Featured Research

from universities, journals, and other organizations

Monarch butterflies numbers down again

Date:
March 13, 2013
Source:
Texas A&M University
Summary:
Bad news again for the Monarch butterfly: Drought conditions and historic wildfires the past few years continue to decrease their numbers as they wing across Texas this spring. Worse news: milkweed plants – the only kind they need to survive – are also not in plentiful supply.

Monarch butterfly on Swamp milkweed wildflower.
Credit: Mark Herreid / Fotolia

Bad news again for the Monarch butterfly: Drought conditions and historic wildfires the past few years continue to decrease their numbers as they wing across Texas this spring. Worse news: milkweed plants -- the only kind they need to survive -- are also not in plentiful supply, says a Texas A&M University Monarch watcher.

Craig Wilson, a senior research associate in the Center for Mathematics and Science Education and a longtime butterfly enthusiast, says reports coming from Mexico where the Monarchs have their breeding grounds show their numbers are significantly down, a disturbing trend during much of the past decade.

"The severe drought in Texas and much of the Southwest continues to wreak havoc with the number of Monarchs," Wilson explains.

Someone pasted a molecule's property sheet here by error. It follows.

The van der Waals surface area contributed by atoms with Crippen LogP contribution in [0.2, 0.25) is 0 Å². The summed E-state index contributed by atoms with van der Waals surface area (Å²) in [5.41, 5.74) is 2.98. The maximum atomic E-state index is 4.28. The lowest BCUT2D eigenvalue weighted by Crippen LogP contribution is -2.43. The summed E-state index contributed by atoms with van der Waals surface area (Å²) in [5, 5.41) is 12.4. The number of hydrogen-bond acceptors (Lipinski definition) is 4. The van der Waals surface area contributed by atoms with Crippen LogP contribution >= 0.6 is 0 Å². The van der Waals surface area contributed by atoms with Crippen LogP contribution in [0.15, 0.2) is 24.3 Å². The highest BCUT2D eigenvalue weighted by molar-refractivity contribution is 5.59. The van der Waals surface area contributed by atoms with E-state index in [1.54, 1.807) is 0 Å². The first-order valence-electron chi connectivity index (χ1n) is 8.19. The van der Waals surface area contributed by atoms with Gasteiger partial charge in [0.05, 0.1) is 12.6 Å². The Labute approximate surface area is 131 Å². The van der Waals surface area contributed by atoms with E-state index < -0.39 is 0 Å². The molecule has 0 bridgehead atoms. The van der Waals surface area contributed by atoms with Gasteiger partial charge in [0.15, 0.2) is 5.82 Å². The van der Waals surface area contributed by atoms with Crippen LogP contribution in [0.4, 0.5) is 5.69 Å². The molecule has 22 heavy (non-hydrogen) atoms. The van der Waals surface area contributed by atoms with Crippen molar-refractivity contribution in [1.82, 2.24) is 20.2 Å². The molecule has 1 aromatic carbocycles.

"The conditions have been dry both here and in Mexico in recent years. It takes four generations of the insects to make it all of the way up to Canada, and because of lack of milkweed along the way, a lot of them just don't make it."

The dry conditions and changing farming practices are hampering the growth of milkweed, the only type of plant the Monarch will digest as it makes its trip north. Texas has had dozens of wildfires in the past few years that have hampered milkweed growth, and even though there are more than 30 types of milkweed (Asclepiadaceae) in the state, the numbers are not there to sustain the Monarchs as they start their 2,000-mile migration trip to Canada. Increased use of pesticides is also adversely affecting milkweed production, he notes.

"But if people want to help, they can pick up some milkweed plants right now at local farmer's cooperative stores," he says, "and this would no doubt be a big boost to help in their migration journey."

The Monarch reserves are in the Mexican state of Michoacan. It's an area where tens of millions of Monarchs spend the winter and mate before heading north, Wilson points out.

"On a recent visit to the Monarch overwintering sites in Michoacan, former President Jimmy Carter said: 'The Monarch butterfly unites the three countries of North America in peace.

It is an ambassador of peace which requires protected areas and ecosystems that are preserved through sustainable agricultural and forestry practices. We need to work together to maintain a healthy and balanced ecosystem for all North America," Wilson adds.

"It is important to have a national priority of planting milkweed to assure there will be Monarchs in the future," Wilson believes. "If we could get several states to collaborate, we might be able to provide a 'feeding' corridor right up to Canada for the Monarchs."

Wilson is currently adding a variety of milkweed plants to the existing Cynthia Woods Mitchell Garden on the Texas A&M campus. He recommends the following sites for Monarch followers: Journey North, Texas Monarch Watch and Monarch Watch.